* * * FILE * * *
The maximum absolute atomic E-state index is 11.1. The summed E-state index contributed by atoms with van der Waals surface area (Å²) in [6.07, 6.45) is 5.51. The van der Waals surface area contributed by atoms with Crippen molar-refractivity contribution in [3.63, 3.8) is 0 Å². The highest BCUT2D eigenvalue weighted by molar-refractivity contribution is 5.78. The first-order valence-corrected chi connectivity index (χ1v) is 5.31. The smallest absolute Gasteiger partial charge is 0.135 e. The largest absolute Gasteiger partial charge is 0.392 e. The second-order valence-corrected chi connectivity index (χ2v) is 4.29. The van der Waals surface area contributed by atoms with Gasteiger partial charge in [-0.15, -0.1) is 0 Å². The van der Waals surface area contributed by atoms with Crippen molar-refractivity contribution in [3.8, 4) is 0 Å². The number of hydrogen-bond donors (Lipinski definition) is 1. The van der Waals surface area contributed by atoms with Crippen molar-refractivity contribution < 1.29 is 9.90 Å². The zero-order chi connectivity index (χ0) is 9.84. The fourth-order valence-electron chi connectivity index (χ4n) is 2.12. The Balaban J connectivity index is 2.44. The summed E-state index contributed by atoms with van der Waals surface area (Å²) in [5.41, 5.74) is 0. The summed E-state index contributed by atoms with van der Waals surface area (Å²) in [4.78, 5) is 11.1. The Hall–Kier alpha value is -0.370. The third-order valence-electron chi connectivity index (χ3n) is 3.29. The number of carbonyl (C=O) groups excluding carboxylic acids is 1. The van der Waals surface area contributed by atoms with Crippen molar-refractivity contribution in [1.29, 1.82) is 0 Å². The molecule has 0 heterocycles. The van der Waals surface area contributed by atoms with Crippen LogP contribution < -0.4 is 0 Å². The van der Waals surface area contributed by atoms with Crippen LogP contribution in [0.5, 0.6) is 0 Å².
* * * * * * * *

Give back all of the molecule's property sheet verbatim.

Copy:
The maximum absolute atomic E-state index is 11.1. The summed E-state index contributed by atoms with van der Waals surface area (Å²) in [6.07, 6.45) is 5.51. The van der Waals surface area contributed by atoms with Crippen molar-refractivity contribution in [3.63, 3.8) is 0 Å². The highest BCUT2D eigenvalue weighted by molar-refractivity contribution is 5.78. The first-order valence-corrected chi connectivity index (χ1v) is 5.31. The smallest absolute Gasteiger partial charge is 0.135 e. The largest absolute Gasteiger partial charge is 0.392 e. The second-order valence-corrected chi connectivity index (χ2v) is 4.29. The van der Waals surface area contributed by atoms with Gasteiger partial charge in [-0.15, -0.1) is 0 Å². The van der Waals surface area contributed by atoms with Crippen molar-refractivity contribution in [3.8, 4) is 0 Å². The number of hydrogen-bond donors (Lipinski definition) is 1. The van der Waals surface area contributed by atoms with Crippen molar-refractivity contribution < 1.29 is 9.90 Å². The zero-order chi connectivity index (χ0) is 9.84. The fourth-order valence-electron chi connectivity index (χ4n) is 2.12. The Balaban J connectivity index is 2.44. The summed E-state index contributed by atoms with van der Waals surface area (Å²) in [5.41, 5.74) is 0. The summed E-state index contributed by atoms with van der Waals surface area (Å²) in [4.78, 5) is 11.1. The Hall–Kier alpha value is -0.370. The third-order valence-electron chi connectivity index (χ3n) is 3.29. The number of carbonyl (C=O) groups excluding carboxylic acids is 1. The van der Waals surface area contributed by atoms with Crippen molar-refractivity contribution in [1.29, 1.82) is 0 Å². The molecule has 0 heterocycles. The van der Waals surface area contributed by atoms with Crippen LogP contribution < -0.4 is 0 Å². The van der Waals surface area contributed by atoms with Crippen LogP contribution in [0.5, 0.6) is 0 Å².